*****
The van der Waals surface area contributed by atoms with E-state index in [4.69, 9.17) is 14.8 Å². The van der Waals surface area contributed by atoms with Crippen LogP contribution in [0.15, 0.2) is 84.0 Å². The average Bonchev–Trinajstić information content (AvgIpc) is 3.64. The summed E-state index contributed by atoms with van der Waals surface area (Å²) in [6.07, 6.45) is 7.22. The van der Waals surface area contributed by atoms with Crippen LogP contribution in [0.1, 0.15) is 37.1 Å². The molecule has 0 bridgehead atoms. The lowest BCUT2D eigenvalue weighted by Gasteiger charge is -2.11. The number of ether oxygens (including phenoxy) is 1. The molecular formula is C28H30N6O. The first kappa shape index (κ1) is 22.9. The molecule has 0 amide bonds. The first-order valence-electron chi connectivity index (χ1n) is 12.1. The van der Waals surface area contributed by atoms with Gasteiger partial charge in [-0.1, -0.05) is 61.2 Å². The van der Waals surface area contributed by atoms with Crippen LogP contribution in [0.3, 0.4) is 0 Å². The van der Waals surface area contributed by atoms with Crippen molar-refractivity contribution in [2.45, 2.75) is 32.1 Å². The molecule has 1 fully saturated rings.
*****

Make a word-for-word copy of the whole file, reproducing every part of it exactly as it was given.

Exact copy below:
The van der Waals surface area contributed by atoms with E-state index in [4.69, 9.17) is 14.8 Å². The van der Waals surface area contributed by atoms with Crippen LogP contribution in [0.15, 0.2) is 84.0 Å². The average Bonchev–Trinajstić information content (AvgIpc) is 3.64. The summed E-state index contributed by atoms with van der Waals surface area (Å²) in [6.07, 6.45) is 7.22. The van der Waals surface area contributed by atoms with Crippen LogP contribution in [0.1, 0.15) is 37.1 Å². The molecule has 0 bridgehead atoms. The lowest BCUT2D eigenvalue weighted by Gasteiger charge is -2.11. The number of ether oxygens (including phenoxy) is 1. The molecular formula is C28H30N6O. The first kappa shape index (κ1) is 22.9. The molecule has 0 amide bonds. The first-order valence-electron chi connectivity index (χ1n) is 12.1. The van der Waals surface area contributed by atoms with Gasteiger partial charge in [-0.1, -0.05) is 61.2 Å². The van der Waals surface area contributed by atoms with Crippen LogP contribution in [0.3, 0.4) is 0 Å². The van der Waals surface area contributed by atoms with Crippen molar-refractivity contribution in [2.45, 2.75) is 32.1 Å². The molecule has 1 fully saturated rings.